However, Neal Asher Silberman suggests even these new finds don't mean much. "This is not careful, systematic archaeology, yielding a more sophisticated understanding of Iron Age Jerusalem," he writes on his blog. "It is secular shrine building and idolatrous historical idol worship– consciously or unwittingly serving contemporary religious and political agendas and helping to sabotage any hope of future compromise in Jerusalem."
It is precisely because of the weighty relationship between history, identity formation and politics that these ostensibly esoteric debates seem to take on a life of their own beyond scientific circles.
Regardless of intent, Mazar’s findings have been employed to substantiate a Jewish narrative that asserts a 3,000 year connection to Jerusalem. Jewish newspapers and magazines have emphasized nationalistic aspects of the story. Jonathan Tobin, Executive Editor of Commentary Magazine, for example, wrote that, "these new discoveries, along with those of a previous dig in a different area of the city of David, contradict contrary Palestinian claims that the Jews have no claim to the area. They also debunk the assertions of some Israeli archaeologists who have sought to portray the kingdom of David and Solomon as an insignificant tribal group and not the regional empire that the Bible speaks about."
Interestingly, the story immediately initiated a flurry of activity in the Christian Zionist world. Evangelical blogs and websites quickly seized on the Solomon story as "evidence that Bible prophecy will be fulfilled."
It's worth noting that the February 2010 announcement came just days after the Israeli government's own declaration of a "Heritage Plan" to invest millions of shekels in upgrading historical and archaeological sites. Not surprisingly, condemnation of the project was swift. Hamas big gun, Ismail Haniyeh, for example, denounced the Heritage plan as a scheme, "to erase our identity, alter our Islamic monuments and steal our history."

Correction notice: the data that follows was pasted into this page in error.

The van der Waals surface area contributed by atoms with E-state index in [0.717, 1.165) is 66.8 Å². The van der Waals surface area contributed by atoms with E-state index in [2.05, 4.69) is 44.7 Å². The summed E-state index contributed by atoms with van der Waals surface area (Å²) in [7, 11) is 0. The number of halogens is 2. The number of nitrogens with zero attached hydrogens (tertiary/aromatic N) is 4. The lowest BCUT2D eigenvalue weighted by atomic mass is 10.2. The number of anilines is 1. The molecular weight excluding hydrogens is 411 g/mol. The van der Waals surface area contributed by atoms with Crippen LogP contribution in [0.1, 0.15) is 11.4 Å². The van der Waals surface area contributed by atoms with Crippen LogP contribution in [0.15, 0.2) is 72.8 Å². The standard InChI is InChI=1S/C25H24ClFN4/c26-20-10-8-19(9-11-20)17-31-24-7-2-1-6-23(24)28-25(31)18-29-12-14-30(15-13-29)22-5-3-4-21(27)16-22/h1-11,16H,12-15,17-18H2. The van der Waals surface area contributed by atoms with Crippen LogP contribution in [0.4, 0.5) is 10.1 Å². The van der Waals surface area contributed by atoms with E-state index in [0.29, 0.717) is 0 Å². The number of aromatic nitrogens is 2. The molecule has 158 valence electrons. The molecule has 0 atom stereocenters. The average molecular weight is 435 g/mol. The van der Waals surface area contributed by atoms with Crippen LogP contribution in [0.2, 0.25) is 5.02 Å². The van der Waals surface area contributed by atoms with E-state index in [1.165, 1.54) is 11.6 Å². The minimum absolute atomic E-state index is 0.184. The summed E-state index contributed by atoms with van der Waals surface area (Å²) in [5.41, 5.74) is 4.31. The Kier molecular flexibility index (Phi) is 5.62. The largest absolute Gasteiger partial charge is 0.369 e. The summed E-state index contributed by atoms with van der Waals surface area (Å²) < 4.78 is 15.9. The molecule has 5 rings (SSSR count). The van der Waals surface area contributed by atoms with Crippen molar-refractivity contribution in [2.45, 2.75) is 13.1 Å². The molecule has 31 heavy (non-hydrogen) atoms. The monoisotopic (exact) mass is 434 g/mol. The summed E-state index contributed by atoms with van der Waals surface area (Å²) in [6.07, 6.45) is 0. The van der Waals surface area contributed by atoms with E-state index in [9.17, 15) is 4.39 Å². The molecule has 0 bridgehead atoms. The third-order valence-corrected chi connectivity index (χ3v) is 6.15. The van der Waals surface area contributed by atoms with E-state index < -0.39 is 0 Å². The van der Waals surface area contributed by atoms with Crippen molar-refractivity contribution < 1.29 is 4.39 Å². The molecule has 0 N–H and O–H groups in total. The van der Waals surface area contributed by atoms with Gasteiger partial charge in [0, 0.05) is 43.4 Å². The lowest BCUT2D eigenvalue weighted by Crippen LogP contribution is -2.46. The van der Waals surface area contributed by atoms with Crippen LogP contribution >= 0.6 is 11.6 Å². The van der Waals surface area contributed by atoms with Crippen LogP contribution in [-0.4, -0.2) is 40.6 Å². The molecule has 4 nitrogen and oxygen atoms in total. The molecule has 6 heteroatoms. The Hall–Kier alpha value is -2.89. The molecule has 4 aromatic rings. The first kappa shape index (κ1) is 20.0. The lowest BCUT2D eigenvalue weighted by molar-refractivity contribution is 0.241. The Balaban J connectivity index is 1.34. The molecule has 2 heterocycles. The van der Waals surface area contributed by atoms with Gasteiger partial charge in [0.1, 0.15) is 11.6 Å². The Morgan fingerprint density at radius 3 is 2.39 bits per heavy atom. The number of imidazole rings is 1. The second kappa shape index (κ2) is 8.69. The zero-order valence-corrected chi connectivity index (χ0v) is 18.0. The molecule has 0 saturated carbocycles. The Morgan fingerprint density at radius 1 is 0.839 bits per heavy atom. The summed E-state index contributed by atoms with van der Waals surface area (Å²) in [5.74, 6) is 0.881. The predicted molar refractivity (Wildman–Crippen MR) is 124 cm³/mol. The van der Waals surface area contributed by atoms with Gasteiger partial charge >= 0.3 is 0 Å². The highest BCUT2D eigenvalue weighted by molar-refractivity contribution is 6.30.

Palestinian writers and their supporters have been equally critical of allegedly religiously-motivated archaeology in Jerusalem and throughout the country. "Israel has used archaeology as an effective weapon not only to appropriate the land, but also to create a historical justification for the appropriation," writes Palestinian archaeologist Ghada Ziadeh, in an essay entitled "An Archaeology of Palestine: Mourning a Dream." (Selective Remembrances: Archaeology in the Construction, Commemoration, and Consecration of National Pasts, chapter 11, 2008).
Palestinian-American anthropologist Nadia Abu El-Haj was particularly accusatory in her controversial 2001 book, "Facts on the Ground: Archaeological Practice and Territorial Self-Fashioning in Israeli Society," in which she disparaged the "colonial-national historical imagination...of the so-called ‘new Hebrew’ nation." (Abu El-Haj, Facts on the Ground, pp. 2, 4.)
That's not say there's no meeting ground between the narratives. Palestinian archaeologists, because of their condemnation of Israel's annexation of east Jerusalem, will not request excavation licenses from Israel and will therefore not excavate in Jerusalem, neither alone nor in collaboration with their Israeli peers. But, at least one Israeli archaeologist, who declined to be identified, told the Report, "I have many contacts with Palestinian archaeologists. We talk about things, and there are beginnings of educational work in Palestinian communities in Jerusalem."
But Aren Maeir, a professor of Archaeology at Bar Ilan University, suggests it's still too early for true collaboration. "I know there have been a few attempts for Israeli/Palestinian cooperation in archaeology, but most have not gotten far," he tells the Report. "In fact, nowadays, based on my experience and that of several colleagues, Palestinian researchers are not interested in research collaborations with Israelis, since these are defined as ‘collaborating with the enemy’ in Palestinian eyes."
Maeir also acknowledges, "Politics get involved in just about every dig in Jerusalem, although there are those that get it more, particularly in the City of David, whether because they are in more politically contentious zones, or, because some of the excavators come out with rather bombastic statements."
Beyond the ideological criticism, Eilat Mazar actually spends much of her time dealing with Israeli bureaucracy. "Every day, I deal with paperwork. There are so many levels of government, the Antiquities Authority, various permissions which must be obtained. Everyone has something to say. I know that the politics and bureaucracy have driven some excellent scholars out of Jerusalem." But despite the challenges and ongoing battles, Eilat Mazar continues to be fascinated by the work, her youthful enthusiasm belying the fact that she's now a grandmother herself. "Archaeology is really about people, how they lived, their needs and abilities, and their visions."
As for her critics, she mischievously suggests there's still more to come. "Archaeology never stops surprising. And I have I secret...actually a few."
My thanks to Dr. Eilat Mazar, Prof. Aren Maeir, Prof. Israel Finkelstein and Neal Asher Silberman